Distributed Development (Part 2)

Last time, I talked about all the challenges that surface when you attempt distributed software development, that is, having an IT project team being spread out over a wide geographical area. Simply put, it’s tough to do well, if at all, for a variety of reasons, including problems with communications among developers, maintaining conceptual unity of the system itself and managing a dispersed team.

Nevertheless, you may have strong reasons to do distributed development; in some circumstances, you may have no other choice economically, politically or otherwise. So if you’re doing to do it, how can you increase your chances of success and quality?

Besides my own experience on several projects with distributed development, ranging from a software startup to the global Iridium satellite telephone project, I solicited feedback from two long-time colleagues—Bruce Henderson and Deirdre Poeltler—and also got comments on the same subject on one of my Web sites. Here’s a summary of the key factors for achieving success in distributed development.

1. Use your best IT engineers for remote development.

I have written elsewhere about the attributes that make up an outstanding IT engineer: talent; education; professionalism; experience; and skill (“TEPES”). If you have individuals or small teams that are working remotely, you want to be sure these are your best people. Note from the list of attributes that “best” doesn’t necessarily mean “brightest” – it means most disciplined, trustworthy and self-motivated. You want people who can get the job done with a minimum of supervision and management, and who have a desire to do well and look good.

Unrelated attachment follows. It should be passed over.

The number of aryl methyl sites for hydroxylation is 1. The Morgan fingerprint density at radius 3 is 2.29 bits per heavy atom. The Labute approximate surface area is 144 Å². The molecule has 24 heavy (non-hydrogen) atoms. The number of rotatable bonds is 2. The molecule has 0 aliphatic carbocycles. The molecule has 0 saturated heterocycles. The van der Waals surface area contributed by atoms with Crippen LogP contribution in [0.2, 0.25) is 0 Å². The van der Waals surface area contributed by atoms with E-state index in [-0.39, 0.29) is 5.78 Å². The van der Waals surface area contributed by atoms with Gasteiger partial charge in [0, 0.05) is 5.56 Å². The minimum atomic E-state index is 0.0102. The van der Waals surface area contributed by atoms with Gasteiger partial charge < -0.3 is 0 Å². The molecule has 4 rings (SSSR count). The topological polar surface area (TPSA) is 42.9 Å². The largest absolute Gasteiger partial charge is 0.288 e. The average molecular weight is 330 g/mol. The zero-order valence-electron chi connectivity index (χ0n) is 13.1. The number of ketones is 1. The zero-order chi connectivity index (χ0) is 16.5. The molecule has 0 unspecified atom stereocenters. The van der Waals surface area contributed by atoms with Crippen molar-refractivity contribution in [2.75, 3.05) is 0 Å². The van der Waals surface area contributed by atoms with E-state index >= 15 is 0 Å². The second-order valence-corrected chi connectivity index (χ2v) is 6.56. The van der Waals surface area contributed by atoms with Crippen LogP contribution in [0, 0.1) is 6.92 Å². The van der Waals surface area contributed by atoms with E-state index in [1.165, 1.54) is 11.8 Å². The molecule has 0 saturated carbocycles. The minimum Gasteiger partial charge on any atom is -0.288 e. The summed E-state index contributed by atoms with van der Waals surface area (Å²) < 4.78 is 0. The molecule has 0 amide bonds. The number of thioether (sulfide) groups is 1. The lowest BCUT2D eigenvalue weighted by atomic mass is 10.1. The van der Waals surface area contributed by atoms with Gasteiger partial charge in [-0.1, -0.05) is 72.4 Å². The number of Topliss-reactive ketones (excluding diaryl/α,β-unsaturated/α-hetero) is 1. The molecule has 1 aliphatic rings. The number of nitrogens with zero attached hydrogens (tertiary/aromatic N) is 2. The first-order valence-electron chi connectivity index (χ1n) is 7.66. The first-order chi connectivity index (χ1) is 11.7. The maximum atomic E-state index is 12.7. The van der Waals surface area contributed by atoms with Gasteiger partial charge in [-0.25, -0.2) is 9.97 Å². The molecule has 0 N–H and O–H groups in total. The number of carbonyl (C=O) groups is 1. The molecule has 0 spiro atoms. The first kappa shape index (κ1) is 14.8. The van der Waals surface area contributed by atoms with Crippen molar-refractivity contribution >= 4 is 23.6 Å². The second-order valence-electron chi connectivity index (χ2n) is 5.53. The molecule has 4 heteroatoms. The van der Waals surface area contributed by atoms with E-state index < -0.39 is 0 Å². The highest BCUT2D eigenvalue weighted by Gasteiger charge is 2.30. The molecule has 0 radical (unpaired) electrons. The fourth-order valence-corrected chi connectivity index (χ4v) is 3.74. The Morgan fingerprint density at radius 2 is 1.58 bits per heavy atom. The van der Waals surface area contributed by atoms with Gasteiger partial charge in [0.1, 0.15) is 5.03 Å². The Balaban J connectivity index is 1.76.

2. Small is beautiful.

As a commenter on my Web site noted, overall project staffing size is a key factor in success: The fewer people involved, the more likely the project will succeed. Of course, the irony is that the smaller the team, the more feasible it would be to relocate them to all work under one roof in the first place, but still, keep the size factor in mind.

3. Bring the team(s) together as often as needed.

Building a cohesive development team is difficult enough when all the members are under the same roof; it’s that much harder when there’s significant physical separation. Set a regular schedule to gather everyone at one location, and make sure that there’s time for socialization; you want your team members to like and trust one another as much as possible. If the project is too large to truly bring everyone together, then make sure you bring key personnel from each team together. Note that in the relatively short period—less than six months—that I worked on the worldwide Iridium project, I attended two such meetings: one in Phoenix for representatives of all North American teams and one in Hong Kong for representatives of the entire global effort.